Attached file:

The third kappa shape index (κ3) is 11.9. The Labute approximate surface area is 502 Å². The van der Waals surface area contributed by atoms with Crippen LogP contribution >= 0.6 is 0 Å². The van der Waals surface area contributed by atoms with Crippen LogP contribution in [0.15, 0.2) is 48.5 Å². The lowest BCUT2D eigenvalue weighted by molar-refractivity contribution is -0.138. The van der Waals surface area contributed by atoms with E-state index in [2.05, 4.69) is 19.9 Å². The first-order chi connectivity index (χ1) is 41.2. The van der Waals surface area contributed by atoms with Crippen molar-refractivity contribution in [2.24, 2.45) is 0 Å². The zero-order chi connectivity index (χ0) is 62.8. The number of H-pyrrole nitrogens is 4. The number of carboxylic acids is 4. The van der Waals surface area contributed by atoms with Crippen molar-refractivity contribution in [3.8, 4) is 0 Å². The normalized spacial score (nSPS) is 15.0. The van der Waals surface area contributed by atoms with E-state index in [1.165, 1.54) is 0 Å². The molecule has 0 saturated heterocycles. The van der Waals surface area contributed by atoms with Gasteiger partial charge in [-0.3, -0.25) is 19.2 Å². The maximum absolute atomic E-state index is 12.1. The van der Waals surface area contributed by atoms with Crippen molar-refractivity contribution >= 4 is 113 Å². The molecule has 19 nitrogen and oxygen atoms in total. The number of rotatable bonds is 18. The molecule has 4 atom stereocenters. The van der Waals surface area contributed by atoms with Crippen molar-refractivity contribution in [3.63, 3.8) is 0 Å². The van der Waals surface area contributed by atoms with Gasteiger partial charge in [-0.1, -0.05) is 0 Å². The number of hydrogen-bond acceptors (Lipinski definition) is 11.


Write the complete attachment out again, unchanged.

The third kappa shape index (κ3) is 11.9. The Labute approximate surface area is 502 Å². The van der Waals surface area contributed by atoms with Crippen LogP contribution >= 0.6 is 0 Å². The van der Waals surface area contributed by atoms with Crippen LogP contribution in [0.15, 0.2) is 48.5 Å². The lowest BCUT2D eigenvalue weighted by molar-refractivity contribution is -0.138. The van der Waals surface area contributed by atoms with E-state index in [2.05, 4.69) is 19.9 Å². The first-order chi connectivity index (χ1) is 41.2. The van der Waals surface area contributed by atoms with Crippen molar-refractivity contribution in [2.24, 2.45) is 0 Å². The zero-order chi connectivity index (χ0) is 62.8. The number of H-pyrrole nitrogens is 4. The number of carboxylic acids is 4. The van der Waals surface area contributed by atoms with Crippen molar-refractivity contribution in [3.8, 4) is 0 Å². The normalized spacial score (nSPS) is 15.0. The van der Waals surface area contributed by atoms with E-state index in [1.165, 1.54) is 0 Å². The molecule has 0 saturated heterocycles. The van der Waals surface area contributed by atoms with Gasteiger partial charge in [-0.3, -0.25) is 19.2 Å². The maximum absolute atomic E-state index is 12.1. The van der Waals surface area contributed by atoms with Crippen molar-refractivity contribution >= 4 is 113 Å². The molecule has 19 nitrogen and oxygen atoms in total. The number of rotatable bonds is 18. The molecule has 4 atom stereocenters. The van der Waals surface area contributed by atoms with Crippen molar-refractivity contribution in [3.63, 3.8) is 0 Å². The van der Waals surface area contributed by atoms with Gasteiger partial charge in [-0.1, -0.05) is 0 Å². The number of hydrogen-bond acceptors (Lipinski definition) is 11.